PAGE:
creating a class (ex. MyProjectResource) which includes some additional methods.
Doing this is bad because all portal types and modules which are based on the
Resource class must be redesigned. The right approach is to create a new class
following the same name as the class one wants to override (ex. Resource) and
make it inherit from the original class (ex. Products.ERP5.Document.Resource).
ERP5 design makes all document classes and factories act as if they were part of
the ERP5Type.Document module, even if they were defined elsewhere. This
indirection process allows for easy customisation of any ERP5 class through
portal_classes or through products.
As a consequence, it is forbidden access Document classes directly in ERP5
Rule: Only use factories to create document class instances (ex.
addResource, newTempResource). Never create instances by calling the
__init__ method directly (ex. Resource())
Rationale: Factories are dynamically generated and use the correct Document
class (in case a Document class has been overriden).
In some cases, it is necessary to create new Document classes which capture
generic behaviours which are not defined in the core ERP5. Creating new classes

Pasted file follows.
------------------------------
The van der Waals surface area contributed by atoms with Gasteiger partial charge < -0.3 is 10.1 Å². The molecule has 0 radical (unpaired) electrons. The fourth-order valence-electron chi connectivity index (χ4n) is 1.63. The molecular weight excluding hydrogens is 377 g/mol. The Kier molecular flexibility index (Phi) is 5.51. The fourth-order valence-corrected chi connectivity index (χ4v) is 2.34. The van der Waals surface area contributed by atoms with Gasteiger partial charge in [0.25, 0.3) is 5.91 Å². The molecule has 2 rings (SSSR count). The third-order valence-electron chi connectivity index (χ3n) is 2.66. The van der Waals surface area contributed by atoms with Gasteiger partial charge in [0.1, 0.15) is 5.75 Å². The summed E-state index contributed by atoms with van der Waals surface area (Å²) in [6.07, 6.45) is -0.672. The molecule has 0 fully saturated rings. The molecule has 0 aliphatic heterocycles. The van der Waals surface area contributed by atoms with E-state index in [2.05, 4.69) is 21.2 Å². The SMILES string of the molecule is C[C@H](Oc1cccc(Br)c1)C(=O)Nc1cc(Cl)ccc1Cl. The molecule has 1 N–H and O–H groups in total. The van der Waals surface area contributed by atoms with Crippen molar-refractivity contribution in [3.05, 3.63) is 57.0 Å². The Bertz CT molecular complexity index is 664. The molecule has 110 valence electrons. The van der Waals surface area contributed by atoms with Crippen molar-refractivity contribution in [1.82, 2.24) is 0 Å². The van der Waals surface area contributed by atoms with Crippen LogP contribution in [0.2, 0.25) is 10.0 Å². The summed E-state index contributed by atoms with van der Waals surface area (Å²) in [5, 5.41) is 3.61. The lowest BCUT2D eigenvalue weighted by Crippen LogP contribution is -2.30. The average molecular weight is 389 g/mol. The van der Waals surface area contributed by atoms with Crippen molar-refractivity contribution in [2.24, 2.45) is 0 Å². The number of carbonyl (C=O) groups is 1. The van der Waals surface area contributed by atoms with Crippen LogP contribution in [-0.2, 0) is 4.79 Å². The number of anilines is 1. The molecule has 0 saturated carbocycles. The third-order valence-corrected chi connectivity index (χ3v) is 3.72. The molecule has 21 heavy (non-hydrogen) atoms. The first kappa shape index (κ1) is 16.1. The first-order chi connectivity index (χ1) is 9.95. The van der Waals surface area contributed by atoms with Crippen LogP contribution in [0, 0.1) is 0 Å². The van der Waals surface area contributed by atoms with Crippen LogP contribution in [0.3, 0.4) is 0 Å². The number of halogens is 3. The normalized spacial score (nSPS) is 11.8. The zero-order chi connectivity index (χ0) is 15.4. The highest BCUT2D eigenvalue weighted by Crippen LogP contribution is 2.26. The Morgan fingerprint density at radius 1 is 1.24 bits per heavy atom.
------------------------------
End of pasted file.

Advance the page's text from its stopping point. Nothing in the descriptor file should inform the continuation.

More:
must be done very carefully. For example, creating new classes because of pure
presentation differences is likely a mistake and would make a system less
maintainable. However, creating a new class to implement complex indexing
schemes might be acceptable.
Rule: create a new Document class whenever a portal type requires a new
support Document class which does not exist in the official ERP5 and which
requires extra logic (not presentation)
Rationale: Document classes in ERP5 are meant to be quite generic. They can
be shared by multiple portal types. Most of the time, it is useless to create
a new Document class.
Rule: Refactor document classes into products for large projects which
require distributed development and use many custom classes
Rationale: If a project uses a large collection of classes (ie. more than 10),
it is probably reasonable to create a dedicated product and use a version
control system. For just a few classes in a simple project, it is overkill.
Use business templates instead.
Deletion of objects or properties¶
The business template system does not support the deletion of objects or properties
setup by other business templates. This leads to some limitations:
Whenever updating a generic business template and installing a custom business
template, some portal types end up with “too many and conflicting” workflows.
- Useless modules can not be deleted.
Short Term Solution¶
- Use the state variable of workflows to make sure only a single workflow is used per state variable
- Hide modules by overriding security settings
- Implement a “patch” behaviour in business templates to allow overwriting objects or properties (ie. to allow conflicts).
The problem of short term solutions is that, although they do the job, they are
based on business templates which conflict each other. This is usually something
to be prevented.
- Use ERP5 subobjects to defined actions, workflow states, transitions, etc.
- Implement a globally layered object file system